noun

  • A college where naval officers are trained.

    • ‘He returned to the classroom, first as a professor at the academy, then as a master's degree candidate at the highest level naval academy in the former Soviet Union.’
    • ‘Since 1967, the naval academy has sent a friendship fleet every year to let graduating cadets practice shipboard combat skills, tactics and navigation.’
    • ‘Well, my father and grandfather were both naval officers, naval academy graduates.’
    • ‘On 21 April 1862, the Confederate Congress passed an act to establish a naval academy for midshipmen.’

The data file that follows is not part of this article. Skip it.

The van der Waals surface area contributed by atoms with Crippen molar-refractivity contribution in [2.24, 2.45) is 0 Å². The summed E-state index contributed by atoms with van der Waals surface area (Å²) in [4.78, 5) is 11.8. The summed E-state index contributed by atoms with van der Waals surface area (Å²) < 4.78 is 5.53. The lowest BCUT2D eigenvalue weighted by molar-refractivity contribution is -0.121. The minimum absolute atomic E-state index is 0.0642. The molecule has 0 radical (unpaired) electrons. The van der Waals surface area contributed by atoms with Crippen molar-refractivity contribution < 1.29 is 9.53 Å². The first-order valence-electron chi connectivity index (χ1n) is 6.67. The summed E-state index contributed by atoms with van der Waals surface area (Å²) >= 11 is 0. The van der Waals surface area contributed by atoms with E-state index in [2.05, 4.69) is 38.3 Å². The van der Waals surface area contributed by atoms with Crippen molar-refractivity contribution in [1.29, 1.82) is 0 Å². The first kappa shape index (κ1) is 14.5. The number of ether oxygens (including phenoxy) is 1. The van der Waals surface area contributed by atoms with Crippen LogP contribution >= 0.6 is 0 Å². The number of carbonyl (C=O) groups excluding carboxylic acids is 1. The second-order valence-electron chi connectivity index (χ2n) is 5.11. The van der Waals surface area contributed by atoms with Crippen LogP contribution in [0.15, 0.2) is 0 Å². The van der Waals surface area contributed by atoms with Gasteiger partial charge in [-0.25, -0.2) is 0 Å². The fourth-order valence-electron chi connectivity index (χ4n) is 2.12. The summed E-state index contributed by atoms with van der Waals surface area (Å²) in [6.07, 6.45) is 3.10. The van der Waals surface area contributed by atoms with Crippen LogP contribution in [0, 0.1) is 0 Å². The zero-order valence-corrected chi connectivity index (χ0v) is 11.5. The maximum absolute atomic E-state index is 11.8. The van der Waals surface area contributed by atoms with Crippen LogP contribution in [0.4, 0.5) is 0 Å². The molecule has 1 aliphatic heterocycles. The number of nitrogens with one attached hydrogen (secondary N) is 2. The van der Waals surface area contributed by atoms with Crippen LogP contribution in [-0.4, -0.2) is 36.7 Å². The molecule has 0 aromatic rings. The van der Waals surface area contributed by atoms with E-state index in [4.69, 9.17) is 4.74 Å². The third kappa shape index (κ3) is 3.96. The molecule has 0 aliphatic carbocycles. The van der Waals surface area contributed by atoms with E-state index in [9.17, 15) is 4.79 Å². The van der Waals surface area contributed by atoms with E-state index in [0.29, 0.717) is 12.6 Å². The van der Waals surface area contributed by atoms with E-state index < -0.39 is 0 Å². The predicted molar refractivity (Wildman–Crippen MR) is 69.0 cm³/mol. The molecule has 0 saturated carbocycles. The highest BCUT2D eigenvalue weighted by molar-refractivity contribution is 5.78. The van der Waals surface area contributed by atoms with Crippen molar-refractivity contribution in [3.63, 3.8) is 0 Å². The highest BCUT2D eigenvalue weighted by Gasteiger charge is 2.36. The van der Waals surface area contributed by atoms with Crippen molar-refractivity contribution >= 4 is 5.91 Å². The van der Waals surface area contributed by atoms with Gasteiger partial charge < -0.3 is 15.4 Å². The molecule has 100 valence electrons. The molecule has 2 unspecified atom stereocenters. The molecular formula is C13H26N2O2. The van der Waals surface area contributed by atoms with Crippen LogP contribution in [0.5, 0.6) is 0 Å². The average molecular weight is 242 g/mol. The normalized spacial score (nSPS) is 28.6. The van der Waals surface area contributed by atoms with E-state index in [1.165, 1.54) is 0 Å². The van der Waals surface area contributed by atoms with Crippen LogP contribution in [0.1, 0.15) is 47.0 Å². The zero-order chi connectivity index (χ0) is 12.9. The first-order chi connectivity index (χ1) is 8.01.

• ‘It finds that 54.1 percent of females who choose to study at the naval academy make the decision to find other employment.’
    • ‘He joined the naval academy at Etajima and passed out in 1904, just in time to participate in the Russo-Japanese war which had begun that February.’
    • ‘Yusaku spent the last years of the war in the naval academy and entered the university after the war ended.’
    • ‘The most important of these was the establishment of a permanent naval academy for the education and training of young officers.’
    • ‘Varna is the largest city on the Black Sea coast and is home to Bulgaria's naval academy, which makes it a youthful and lively city.’
    • ‘There was the time when he taught at the naval academy.’

Pronunciation:

naval academy

/ˈnāvəl əˈkadəmē/